February, if you haven't heard by now, is Heart Month.
Heart disease is the number one killer of women and is more deadly than all forms of cancer combined, according to the American Heart Association (AHA). That means one in three women die each year from the disease, or one woman every minute.
Heart disease is a threat for women and men alike. You are powerful against it, and you can stop the killer before it gets to you. All it takes is adopting a few simple, healthy (and free!) habits. Claire Kinzy, senior director of communications and marketing for the North Texas American Heart Association, recommends two easy habits -- one for your diet and one for exercise -- to incorporate this month. Your heart (and your loved ones) will thank you.
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The foods you choose to eat (and how much you intake) can affect other preventable risks like cholesterol levels, blood pressure, diabetes and obesity. Changing your diet takes discipline, but even very small changes can provide huge benefits.
"Let's talk about salt," Kinzy said. While the AHA recommends a limit of 1,500 milligrams per day, the average American consumes a whopping 3,400 milligrams per day. "The salt shaker isn't necessarily to blame here, as up to 75 percent of sodium that Americans consume comes from packaged foods." Kinzy advises reading food labels when you go shopping, and choose lower sodium options. She also suggests using herbs and spices to flavor foods, instead of immediately turning to salt.
The Salty Six is a list created by the AHA of the biggest sources of hidden salt. Any idea what's on the list? You might be surprised. The Salty Six list includes bread/rolls, pizza, poultry products, cold cuts, sandwiches and soups. "Another reason why it's so important to read those labels," Kinzy added.
Having more meals at home (as opposed to eating out) is another easy way to reduce sodium intake. "If you're looking for support to change your salty ways, consider participating in the AHA's Sodium Swap Challenge," Kinzy suggested. Visit www.heart.org/sodium for more information.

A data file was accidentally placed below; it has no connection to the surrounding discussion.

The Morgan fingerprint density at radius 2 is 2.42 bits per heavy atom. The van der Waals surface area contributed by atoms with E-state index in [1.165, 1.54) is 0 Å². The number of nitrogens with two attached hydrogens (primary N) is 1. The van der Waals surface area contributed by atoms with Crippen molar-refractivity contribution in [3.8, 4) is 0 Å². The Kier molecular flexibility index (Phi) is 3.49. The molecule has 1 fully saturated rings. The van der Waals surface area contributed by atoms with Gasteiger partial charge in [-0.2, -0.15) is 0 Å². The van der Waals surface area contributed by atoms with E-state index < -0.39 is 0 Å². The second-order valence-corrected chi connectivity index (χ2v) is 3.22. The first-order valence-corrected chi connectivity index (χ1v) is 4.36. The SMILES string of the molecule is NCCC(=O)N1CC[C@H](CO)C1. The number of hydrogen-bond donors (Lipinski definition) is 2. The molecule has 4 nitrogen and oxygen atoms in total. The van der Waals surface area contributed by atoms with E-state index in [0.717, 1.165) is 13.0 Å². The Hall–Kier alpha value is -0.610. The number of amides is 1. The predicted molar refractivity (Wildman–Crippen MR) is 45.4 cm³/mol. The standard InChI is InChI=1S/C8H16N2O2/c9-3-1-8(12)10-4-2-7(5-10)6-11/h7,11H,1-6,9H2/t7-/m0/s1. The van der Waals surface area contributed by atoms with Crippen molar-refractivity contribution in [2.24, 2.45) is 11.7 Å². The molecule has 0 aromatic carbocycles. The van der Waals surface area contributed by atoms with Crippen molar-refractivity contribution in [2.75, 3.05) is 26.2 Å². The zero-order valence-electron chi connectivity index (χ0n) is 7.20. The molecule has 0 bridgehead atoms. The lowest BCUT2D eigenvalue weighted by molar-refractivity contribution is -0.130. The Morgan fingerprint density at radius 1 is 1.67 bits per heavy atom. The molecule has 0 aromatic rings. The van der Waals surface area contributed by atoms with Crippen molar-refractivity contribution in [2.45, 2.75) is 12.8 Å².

Even if the word "exercise" alone is enough to make you quit reading, don't stop short just yet. "First things first," Kinzy said. "If you're not currently engaged in an exercise program, February is the perfect month to start. It's so important to be physically active every day if possible."
Research shows that exercising just 30 minutes a day for five or more days a week can lead to lower blood pressure, lower cholesterol and a healthy weight. We're not talking about committing to some crazy, intense workout program, either. "The most important part is to do something," she said. "Get your blood pumping and work up to a comfortable level, even if it means starting off with 10 minutes a day."
So what are you going to do in February for exercise? Just walk. "The good news about walking is that it's free, it's easy to do, and there's no special equipment or memberships required."
Kinzy gives the following tips for working more walking into your day:
Park farther away from the office (or mall or grocery store) and take the stairs instead of the elevator.
Take three 10-minute breaks during the day to go on a walk around your office building.
Wake up 30 minutes earlier and walk around your neighborhood -- a great way to get the day started.
Hit the mall and make a few extra laps when shopping for a new outfit.
Grab a friend and visit one of numerous trails and outdoor recreation centers in the Metroplex.
"You can also go to www.mylifecheck.org and take an online assessment to gauge cardiovascular fitness, and get tips on what you can do to improve your score. It's a really good resource," Kinzy said.
By taking small, easy steps toward changing diet and exercise habits, you can lower your risk for heart disease. Be patient and keep working toward the goal of a healthy heart.
Remember, the goal is the show your heart some love this month, and well into the future.